It has also been suggested that the fat content of atherosclerotic plaque in excised tissue samples can be determined using chemical shift imaging or chemical shift spectroscopy. See, generally, Vinitski et al., “Magnetic Resonance Chemical Shift Imaging and Spectroscopy of Atherosclerotic Plaque,” Investigative Radiology, Vol. 26, pp. 703-714 (1991), Maynor et al., “Chemical Shift Imaging of Atherosclerosis at 7.0 Tesla,” Investigative Radiology, Vol. 24, pp. 52-60 (1989), and Mohiaddin et al., “Chemical Shift Magnetic Resonance Imaging of Human Atheroma,” Br. Heart J., Vol. 62, pp. 81-89 (1989).
The foregoing prior art articles in the aggregate could lead one skilled in the art to conclude that MR, while having potential for fully characterizing vessel wall disease, suffers from low anatomic resolution unless used in vitro on small specimens with high resolution methods.
MR compatibility characteristics of various catheter and guide wire systems for use in interventional MR procedures, has been considered. See Dumoulin et al., “Real-time Position Monitoring of Invasive Devices Using Magnetic Resonance,” Magnetic Resonance in Medicine, Vol. 29, pp. 411-415 (Mar. 1993) and Koechli et al., “Catheters and Guide Wires for Use in an Echo-Planar MR Fluoroscopy System,” R. 79th Scientific Meeting, editor, Radiology, Vol. 189 (P), p. 319 (Nov. 1993). It is known that in order to obtain the desired high-resolution imaging and spectroscopy of arteriosclerotic plaques, a coil must be placed close to the target blood vessel.
In Kantor et al., “In vivo 31P Nuclear Magnetic Resonance Measurements in Canine Heart Using a Catheter-Coil,” Circulation Research, Vol. 55, pp. 261-266 (Aug. 1984), there is disclosed an effort to improve the signal-to-noise ratio in the 31P spectroscopy of a dog myocardium using an elliptical coil. This coil is rigid and rather bulky. Further, as it was designed for spectroscopy of the myocardium, it is not ideal for blood vessels.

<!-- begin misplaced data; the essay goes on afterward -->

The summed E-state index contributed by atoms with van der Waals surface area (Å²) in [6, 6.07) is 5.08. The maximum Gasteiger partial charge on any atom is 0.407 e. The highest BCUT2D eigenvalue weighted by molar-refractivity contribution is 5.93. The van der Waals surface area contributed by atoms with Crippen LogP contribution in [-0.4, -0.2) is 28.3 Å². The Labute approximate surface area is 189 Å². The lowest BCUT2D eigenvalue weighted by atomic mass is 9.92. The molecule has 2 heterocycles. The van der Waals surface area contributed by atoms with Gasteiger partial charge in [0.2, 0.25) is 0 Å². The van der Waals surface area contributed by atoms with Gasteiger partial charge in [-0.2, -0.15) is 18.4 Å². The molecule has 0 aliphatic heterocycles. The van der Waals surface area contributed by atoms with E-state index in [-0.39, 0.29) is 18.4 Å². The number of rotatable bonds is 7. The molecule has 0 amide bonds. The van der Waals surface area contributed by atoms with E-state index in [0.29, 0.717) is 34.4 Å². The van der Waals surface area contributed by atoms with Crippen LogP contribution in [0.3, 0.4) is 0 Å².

Disclosures of efforts to develop catheter coils for imaging vessel walls are contained in Martin et al., “MR Imaging of Blood Vessel with an Intravascular Coil,” J. Magn. Reson. Imaging, Vol. 2, pp. 421-429 (1992) and Hurst et al., “Intravascular (Catheter) NMR Receiver Probe: Preliminary Design Analysis and Application to Canine Iliofemoral Imaging,” Magn. Reson. Med., Vol. 24, pp. 343-357 (Apr. 1992). These disclosures employ two tiny diameter, back-to-back solenoid coils to produce a good axial profile when the coils are placed along the main magnetic field. The magnetic fields detected by these coils are perpendicular to the long axis of the catheter.
Martin et al., “Intravascular MR Imaging in a Porcine Animal Model,” Magn. Reson. Med., Vol. 32, pp. 224-229 (Aug. 1994) discloses use of the system disclosed in the above-cited Martin et al. article for high-resolution images of live animals. See, also, Abstract, McDonald et al., “Performance Comparison of Several Coil Geometries for Use in Catheters,” R. 79th Scientific Meeting, editor, Radiology, Vol. 189(P) p. 319 (Nov. 1993). A strong disadvantage of these disclosures is that multislice acquisition cannot be carried out because the longitudinal coverage of the sensitive regions is limited to a few millimeters. Also, these designs require, in order to function effectively, that the long axis of the coils be parallel to the main magnetic field. Unfortunately, for most vessels of interest, such as coronary arteries or veins, for example, the vessels are tortuous and oblique to the magnetic field. Further, to the extent that the coil itself does not have desired flexibility while maintaining the desired efficiency of data acquisition, they are also unsuitable for the purposes of the present invention.
U.S. Pat. No. 5,699,801, assigned to the assignee of the present application, discloses a number of embodiments of flexible coils insertable within small blood vessels of a patient and useful in magnetic resonance imaging and spectroscopic analysis. The coil may be incorporated into an invasive probe and may be introduced into or positioned adjacent to the specimen to be evaluated. The coil may function as a receiver coil having a pair of elongated electrical conductors disposed within an dielectric material and having a pair of ends electrically connected to each other. Associated processing means are disclosed. The disclosure of this patent is expressly incorporated herein by reference.